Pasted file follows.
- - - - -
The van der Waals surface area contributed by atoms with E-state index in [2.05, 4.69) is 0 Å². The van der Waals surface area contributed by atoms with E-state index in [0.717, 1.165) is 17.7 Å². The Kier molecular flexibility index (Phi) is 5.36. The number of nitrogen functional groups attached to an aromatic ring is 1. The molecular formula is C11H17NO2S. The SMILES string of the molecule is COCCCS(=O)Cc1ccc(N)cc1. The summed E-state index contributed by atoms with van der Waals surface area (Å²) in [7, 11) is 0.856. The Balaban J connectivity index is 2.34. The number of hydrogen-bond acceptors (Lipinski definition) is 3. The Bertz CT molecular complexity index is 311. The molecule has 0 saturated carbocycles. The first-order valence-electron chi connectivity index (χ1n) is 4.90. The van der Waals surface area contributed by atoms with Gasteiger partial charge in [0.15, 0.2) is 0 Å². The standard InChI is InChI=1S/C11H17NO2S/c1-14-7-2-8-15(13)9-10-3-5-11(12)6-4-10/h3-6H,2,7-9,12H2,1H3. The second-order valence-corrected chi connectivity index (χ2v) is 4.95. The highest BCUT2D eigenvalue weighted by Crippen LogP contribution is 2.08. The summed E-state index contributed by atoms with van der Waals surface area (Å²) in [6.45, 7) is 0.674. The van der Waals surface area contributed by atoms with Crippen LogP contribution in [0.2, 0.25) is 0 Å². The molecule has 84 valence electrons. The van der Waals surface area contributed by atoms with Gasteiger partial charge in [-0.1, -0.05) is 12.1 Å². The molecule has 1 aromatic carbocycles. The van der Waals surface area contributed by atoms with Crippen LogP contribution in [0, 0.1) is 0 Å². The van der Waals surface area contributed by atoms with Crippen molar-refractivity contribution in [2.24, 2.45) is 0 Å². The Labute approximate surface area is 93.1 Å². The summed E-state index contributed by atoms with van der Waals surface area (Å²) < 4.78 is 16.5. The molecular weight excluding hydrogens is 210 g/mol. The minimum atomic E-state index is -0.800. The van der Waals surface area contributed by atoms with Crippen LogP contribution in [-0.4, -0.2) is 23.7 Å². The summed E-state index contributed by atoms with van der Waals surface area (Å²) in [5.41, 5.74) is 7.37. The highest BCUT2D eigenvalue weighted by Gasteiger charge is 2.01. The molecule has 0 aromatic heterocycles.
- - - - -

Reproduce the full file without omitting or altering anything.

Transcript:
The van der Waals surface area contributed by atoms with E-state index in [2.05, 4.69) is 0 Å². The van der Waals surface area contributed by atoms with E-state index in [0.717, 1.165) is 17.7 Å². The Kier molecular flexibility index (Phi) is 5.36. The number of nitrogen functional groups attached to an aromatic ring is 1. The molecular formula is C11H17NO2S. The SMILES string of the molecule is COCCCS(=O)Cc1ccc(N)cc1. The summed E-state index contributed by atoms with van der Waals surface area (Å²) in [7, 11) is 0.856. The Balaban J connectivity index is 2.34. The number of hydrogen-bond acceptors (Lipinski definition) is 3. The Bertz CT molecular complexity index is 311. The molecule has 0 saturated carbocycles. The first-order valence-electron chi connectivity index (χ1n) is 4.90. The van der Waals surface area contributed by atoms with Gasteiger partial charge in [0.15, 0.2) is 0 Å². The standard InChI is InChI=1S/C11H17NO2S/c1-14-7-2-8-15(13)9-10-3-5-11(12)6-4-10/h3-6H,2,7-9,12H2,1H3. The second-order valence-corrected chi connectivity index (χ2v) is 4.95. The highest BCUT2D eigenvalue weighted by Crippen LogP contribution is 2.08. The summed E-state index contributed by atoms with van der Waals surface area (Å²) in [6.45, 7) is 0.674. The van der Waals surface area contributed by atoms with Crippen LogP contribution in [0.2, 0.25) is 0 Å². The molecule has 84 valence electrons. The van der Waals surface area contributed by atoms with Gasteiger partial charge in [-0.1, -0.05) is 12.1 Å². The molecule has 1 aromatic carbocycles. The van der Waals surface area contributed by atoms with Crippen LogP contribution in [0, 0.1) is 0 Å². The van der Waals surface area contributed by atoms with Crippen molar-refractivity contribution in [2.24, 2.45) is 0 Å². The Labute approximate surface area is 93.1 Å². The summed E-state index contributed by atoms with van der Waals surface area (Å²) < 4.78 is 16.5. The molecular weight excluding hydrogens is 210 g/mol. The minimum atomic E-state index is -0.800. The van der Waals surface area contributed by atoms with Crippen LogP contribution in [-0.4, -0.2) is 23.7 Å². The summed E-state index contributed by atoms with van der Waals surface area (Å²) in [5.41, 5.74) is 7.37. The highest BCUT2D eigenvalue weighted by Gasteiger charge is 2.01. The molecule has 0 aromatic heterocycles.